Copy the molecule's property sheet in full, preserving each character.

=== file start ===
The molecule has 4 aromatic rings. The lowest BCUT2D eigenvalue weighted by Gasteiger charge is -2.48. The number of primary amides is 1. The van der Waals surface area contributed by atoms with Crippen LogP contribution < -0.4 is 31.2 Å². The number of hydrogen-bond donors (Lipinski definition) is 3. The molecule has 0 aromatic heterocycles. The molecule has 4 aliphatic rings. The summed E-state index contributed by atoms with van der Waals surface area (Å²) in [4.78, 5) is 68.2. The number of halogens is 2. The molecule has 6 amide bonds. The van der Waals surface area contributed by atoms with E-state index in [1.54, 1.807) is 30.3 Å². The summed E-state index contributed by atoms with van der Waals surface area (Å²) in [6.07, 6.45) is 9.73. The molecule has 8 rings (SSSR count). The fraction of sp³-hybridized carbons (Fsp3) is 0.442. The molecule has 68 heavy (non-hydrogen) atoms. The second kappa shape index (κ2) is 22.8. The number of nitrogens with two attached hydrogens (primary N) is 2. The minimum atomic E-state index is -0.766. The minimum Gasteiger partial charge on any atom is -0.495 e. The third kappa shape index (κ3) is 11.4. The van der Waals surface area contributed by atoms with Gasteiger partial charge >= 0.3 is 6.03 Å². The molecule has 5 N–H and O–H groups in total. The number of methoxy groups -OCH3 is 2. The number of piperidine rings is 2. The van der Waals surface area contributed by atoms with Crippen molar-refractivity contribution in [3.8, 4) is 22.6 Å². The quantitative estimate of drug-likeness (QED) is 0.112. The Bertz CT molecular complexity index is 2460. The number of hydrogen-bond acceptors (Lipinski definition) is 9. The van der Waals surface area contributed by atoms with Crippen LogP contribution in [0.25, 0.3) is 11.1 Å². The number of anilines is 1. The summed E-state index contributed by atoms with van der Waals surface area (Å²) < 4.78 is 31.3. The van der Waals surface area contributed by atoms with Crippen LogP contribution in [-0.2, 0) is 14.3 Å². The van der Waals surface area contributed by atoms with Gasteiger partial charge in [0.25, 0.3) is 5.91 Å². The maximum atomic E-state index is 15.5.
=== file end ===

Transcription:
The molecule has 4 aromatic rings. The lowest BCUT2D eigenvalue weighted by Gasteiger charge is -2.48. The number of primary amides is 1. The van der Waals surface area contributed by atoms with Crippen LogP contribution < -0.4 is 31.2 Å². The number of hydrogen-bond donors (Lipinski definition) is 3. The molecule has 0 aromatic heterocycles. The molecule has 4 aliphatic rings. The summed E-state index contributed by atoms with van der Waals surface area (Å²) in [4.78, 5) is 68.2. The number of halogens is 2. The molecule has 6 amide bonds. The van der Waals surface area contributed by atoms with E-state index in [1.54, 1.807) is 30.3 Å². The summed E-state index contributed by atoms with van der Waals surface area (Å²) in [6.07, 6.45) is 9.73. The molecule has 8 rings (SSSR count). The fraction of sp³-hybridized carbons (Fsp3) is 0.442. The molecule has 68 heavy (non-hydrogen) atoms. The second kappa shape index (κ2) is 22.8. The number of nitrogens with two attached hydrogens (primary N) is 2. The minimum atomic E-state index is -0.766. The minimum Gasteiger partial charge on any atom is -0.495 e. The third kappa shape index (κ3) is 11.4. The van der Waals surface area contributed by atoms with Gasteiger partial charge >= 0.3 is 6.03 Å². The molecule has 5 N–H and O–H groups in total. The number of methoxy groups -OCH3 is 2. The number of piperidine rings is 2. The van der Waals surface area contributed by atoms with Crippen molar-refractivity contribution in [3.8, 4) is 22.6 Å². The quantitative estimate of drug-likeness (QED) is 0.112. The Bertz CT molecular complexity index is 2460. The number of hydrogen-bond acceptors (Lipinski definition) is 9. The van der Waals surface area contributed by atoms with Crippen LogP contribution in [0.25, 0.3) is 11.1 Å². The number of anilines is 1. The summed E-state index contributed by atoms with van der Waals surface area (Å²) < 4.78 is 31.3. The van der Waals surface area contributed by atoms with Crippen LogP contribution in [-0.2, 0) is 14.3 Å². The van der Waals surface area contributed by atoms with Gasteiger partial charge in [0.25, 0.3) is 5.91 Å². The maximum atomic E-state index is 15.5.